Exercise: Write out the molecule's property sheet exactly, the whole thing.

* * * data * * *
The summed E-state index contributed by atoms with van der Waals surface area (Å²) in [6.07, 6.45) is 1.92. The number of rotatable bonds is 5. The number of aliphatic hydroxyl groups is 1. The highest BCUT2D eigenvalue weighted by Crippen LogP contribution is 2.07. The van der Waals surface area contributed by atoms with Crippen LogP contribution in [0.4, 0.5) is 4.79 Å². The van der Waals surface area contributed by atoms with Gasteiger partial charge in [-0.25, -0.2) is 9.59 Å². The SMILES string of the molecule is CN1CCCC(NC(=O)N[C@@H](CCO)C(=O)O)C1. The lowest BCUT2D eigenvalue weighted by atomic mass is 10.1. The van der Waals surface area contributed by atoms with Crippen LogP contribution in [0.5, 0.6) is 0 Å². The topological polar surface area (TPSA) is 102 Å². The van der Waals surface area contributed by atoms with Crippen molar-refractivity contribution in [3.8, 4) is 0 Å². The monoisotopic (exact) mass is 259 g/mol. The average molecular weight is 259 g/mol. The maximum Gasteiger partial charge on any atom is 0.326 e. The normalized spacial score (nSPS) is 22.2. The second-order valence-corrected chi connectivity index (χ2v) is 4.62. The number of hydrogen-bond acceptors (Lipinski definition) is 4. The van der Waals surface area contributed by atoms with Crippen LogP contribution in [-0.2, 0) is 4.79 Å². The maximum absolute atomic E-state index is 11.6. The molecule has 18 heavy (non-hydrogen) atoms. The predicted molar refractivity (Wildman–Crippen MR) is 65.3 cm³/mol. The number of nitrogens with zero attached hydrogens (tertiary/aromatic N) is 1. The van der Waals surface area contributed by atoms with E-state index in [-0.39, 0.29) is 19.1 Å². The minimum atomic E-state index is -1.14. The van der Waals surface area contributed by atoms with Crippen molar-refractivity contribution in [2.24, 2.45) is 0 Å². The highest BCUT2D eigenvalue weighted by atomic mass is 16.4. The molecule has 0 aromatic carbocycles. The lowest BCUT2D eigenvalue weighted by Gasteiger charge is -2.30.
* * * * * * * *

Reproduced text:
The summed E-state index contributed by atoms with van der Waals surface area (Å²) in [6.07, 6.45) is 1.92. The number of rotatable bonds is 5. The number of aliphatic hydroxyl groups is 1. The highest BCUT2D eigenvalue weighted by Crippen LogP contribution is 2.07. The van der Waals surface area contributed by atoms with Crippen LogP contribution in [0.4, 0.5) is 4.79 Å². The van der Waals surface area contributed by atoms with Gasteiger partial charge in [-0.25, -0.2) is 9.59 Å². The SMILES string of the molecule is CN1CCCC(NC(=O)N[C@@H](CCO)C(=O)O)C1. The lowest BCUT2D eigenvalue weighted by atomic mass is 10.1. The van der Waals surface area contributed by atoms with Crippen LogP contribution in [0.5, 0.6) is 0 Å². The topological polar surface area (TPSA) is 102 Å². The van der Waals surface area contributed by atoms with Crippen molar-refractivity contribution in [3.8, 4) is 0 Å². The monoisotopic (exact) mass is 259 g/mol. The average molecular weight is 259 g/mol. The maximum Gasteiger partial charge on any atom is 0.326 e. The normalized spacial score (nSPS) is 22.2. The second-order valence-corrected chi connectivity index (χ2v) is 4.62. The number of hydrogen-bond acceptors (Lipinski definition) is 4. The van der Waals surface area contributed by atoms with Crippen LogP contribution in [-0.2, 0) is 4.79 Å². The maximum absolute atomic E-state index is 11.6. The molecule has 18 heavy (non-hydrogen) atoms. The predicted molar refractivity (Wildman–Crippen MR) is 65.3 cm³/mol. The number of nitrogens with zero attached hydrogens (tertiary/aromatic N) is 1. The van der Waals surface area contributed by atoms with E-state index in [-0.39, 0.29) is 19.1 Å². The minimum atomic E-state index is -1.14. The van der Waals surface area contributed by atoms with Crippen molar-refractivity contribution in [2.24, 2.45) is 0 Å². The highest BCUT2D eigenvalue weighted by atomic mass is 16.4. The molecule has 0 aromatic carbocycles. The lowest BCUT2D eigenvalue weighted by Gasteiger charge is -2.30.